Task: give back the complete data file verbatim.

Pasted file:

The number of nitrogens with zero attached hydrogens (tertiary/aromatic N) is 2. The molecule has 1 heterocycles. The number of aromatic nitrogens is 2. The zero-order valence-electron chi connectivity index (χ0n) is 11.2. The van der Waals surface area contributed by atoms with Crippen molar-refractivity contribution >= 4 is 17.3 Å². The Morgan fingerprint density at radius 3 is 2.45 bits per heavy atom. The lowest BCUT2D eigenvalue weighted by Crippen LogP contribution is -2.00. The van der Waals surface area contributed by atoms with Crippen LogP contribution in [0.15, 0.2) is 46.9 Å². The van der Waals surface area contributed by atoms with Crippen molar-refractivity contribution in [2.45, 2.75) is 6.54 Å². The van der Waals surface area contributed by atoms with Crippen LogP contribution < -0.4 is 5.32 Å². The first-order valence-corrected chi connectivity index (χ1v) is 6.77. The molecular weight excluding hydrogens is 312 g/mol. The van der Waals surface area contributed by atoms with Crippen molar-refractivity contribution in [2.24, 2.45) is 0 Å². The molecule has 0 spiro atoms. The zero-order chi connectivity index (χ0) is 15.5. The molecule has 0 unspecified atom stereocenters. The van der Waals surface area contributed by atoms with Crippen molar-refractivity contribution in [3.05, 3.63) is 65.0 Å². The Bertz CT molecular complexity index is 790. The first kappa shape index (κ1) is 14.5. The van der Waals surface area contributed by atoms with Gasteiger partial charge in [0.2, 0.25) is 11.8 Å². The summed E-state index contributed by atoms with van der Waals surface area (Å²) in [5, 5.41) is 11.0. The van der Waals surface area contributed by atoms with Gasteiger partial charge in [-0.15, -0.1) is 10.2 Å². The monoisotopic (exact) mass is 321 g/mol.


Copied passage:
The number of nitrogens with zero attached hydrogens (tertiary/aromatic N) is 2. The molecule has 1 heterocycles. The number of aromatic nitrogens is 2. The zero-order valence-electron chi connectivity index (χ0n) is 11.2. The van der Waals surface area contributed by atoms with Crippen molar-refractivity contribution >= 4 is 17.3 Å². The Morgan fingerprint density at radius 3 is 2.45 bits per heavy atom. The lowest BCUT2D eigenvalue weighted by Crippen LogP contribution is -2.00. The van der Waals surface area contributed by atoms with Crippen LogP contribution in [0.15, 0.2) is 46.9 Å². The van der Waals surface area contributed by atoms with Crippen molar-refractivity contribution in [2.45, 2.75) is 6.54 Å². The van der Waals surface area contributed by atoms with Crippen LogP contribution < -0.4 is 5.32 Å². The first-order valence-corrected chi connectivity index (χ1v) is 6.77. The molecular weight excluding hydrogens is 312 g/mol. The van der Waals surface area contributed by atoms with Crippen molar-refractivity contribution in [2.24, 2.45) is 0 Å². The molecule has 0 spiro atoms. The zero-order chi connectivity index (χ0) is 15.5. The molecule has 0 unspecified atom stereocenters. The van der Waals surface area contributed by atoms with Crippen molar-refractivity contribution in [3.05, 3.63) is 65.0 Å². The Bertz CT molecular complexity index is 790. The first kappa shape index (κ1) is 14.5. The van der Waals surface area contributed by atoms with Gasteiger partial charge in [0.2, 0.25) is 11.8 Å². The summed E-state index contributed by atoms with van der Waals surface area (Å²) in [5, 5.41) is 11.0. The van der Waals surface area contributed by atoms with Gasteiger partial charge in [-0.15, -0.1) is 10.2 Å². The monoisotopic (exact) mass is 321 g/mol.